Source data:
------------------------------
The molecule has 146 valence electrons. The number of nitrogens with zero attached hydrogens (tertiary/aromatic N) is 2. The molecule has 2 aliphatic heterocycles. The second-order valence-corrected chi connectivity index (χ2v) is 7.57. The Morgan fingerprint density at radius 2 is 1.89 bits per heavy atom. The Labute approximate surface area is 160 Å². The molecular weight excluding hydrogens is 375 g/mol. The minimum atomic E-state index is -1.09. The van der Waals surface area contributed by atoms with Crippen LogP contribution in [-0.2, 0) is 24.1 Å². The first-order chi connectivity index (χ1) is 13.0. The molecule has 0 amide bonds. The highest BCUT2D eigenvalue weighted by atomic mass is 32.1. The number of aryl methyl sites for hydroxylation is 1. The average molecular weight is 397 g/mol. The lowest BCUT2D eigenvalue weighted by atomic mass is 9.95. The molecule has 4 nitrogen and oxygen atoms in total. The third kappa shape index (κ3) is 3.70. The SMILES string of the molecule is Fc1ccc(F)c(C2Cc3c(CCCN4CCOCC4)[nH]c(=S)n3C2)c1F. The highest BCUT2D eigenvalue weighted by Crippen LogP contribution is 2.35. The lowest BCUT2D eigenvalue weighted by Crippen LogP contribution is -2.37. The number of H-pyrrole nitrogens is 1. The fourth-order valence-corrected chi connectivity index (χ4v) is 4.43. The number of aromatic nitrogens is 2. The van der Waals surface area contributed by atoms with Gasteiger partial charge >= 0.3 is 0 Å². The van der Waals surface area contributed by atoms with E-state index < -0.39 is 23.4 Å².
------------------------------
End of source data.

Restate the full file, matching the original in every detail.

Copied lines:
The molecule has 146 valence electrons. The number of nitrogens with zero attached hydrogens (tertiary/aromatic N) is 2. The molecule has 2 aliphatic heterocycles. The second-order valence-corrected chi connectivity index (χ2v) is 7.57. The Morgan fingerprint density at radius 2 is 1.89 bits per heavy atom. The Labute approximate surface area is 160 Å². The molecular weight excluding hydrogens is 375 g/mol. The minimum atomic E-state index is -1.09. The van der Waals surface area contributed by atoms with Crippen LogP contribution in [-0.2, 0) is 24.1 Å². The first-order chi connectivity index (χ1) is 13.0. The molecule has 0 amide bonds. The highest BCUT2D eigenvalue weighted by atomic mass is 32.1. The number of aryl methyl sites for hydroxylation is 1. The average molecular weight is 397 g/mol. The lowest BCUT2D eigenvalue weighted by atomic mass is 9.95. The molecule has 4 nitrogen and oxygen atoms in total. The third kappa shape index (κ3) is 3.70. The SMILES string of the molecule is Fc1ccc(F)c(C2Cc3c(CCCN4CCOCC4)[nH]c(=S)n3C2)c1F. The highest BCUT2D eigenvalue weighted by Crippen LogP contribution is 2.35. The lowest BCUT2D eigenvalue weighted by Crippen LogP contribution is -2.37. The number of H-pyrrole nitrogens is 1. The fourth-order valence-corrected chi connectivity index (χ4v) is 4.43. The number of aromatic nitrogens is 2. The van der Waals surface area contributed by atoms with Gasteiger partial charge >= 0.3 is 0 Å². The van der Waals surface area contributed by atoms with E-state index < -0.39 is 23.4 Å².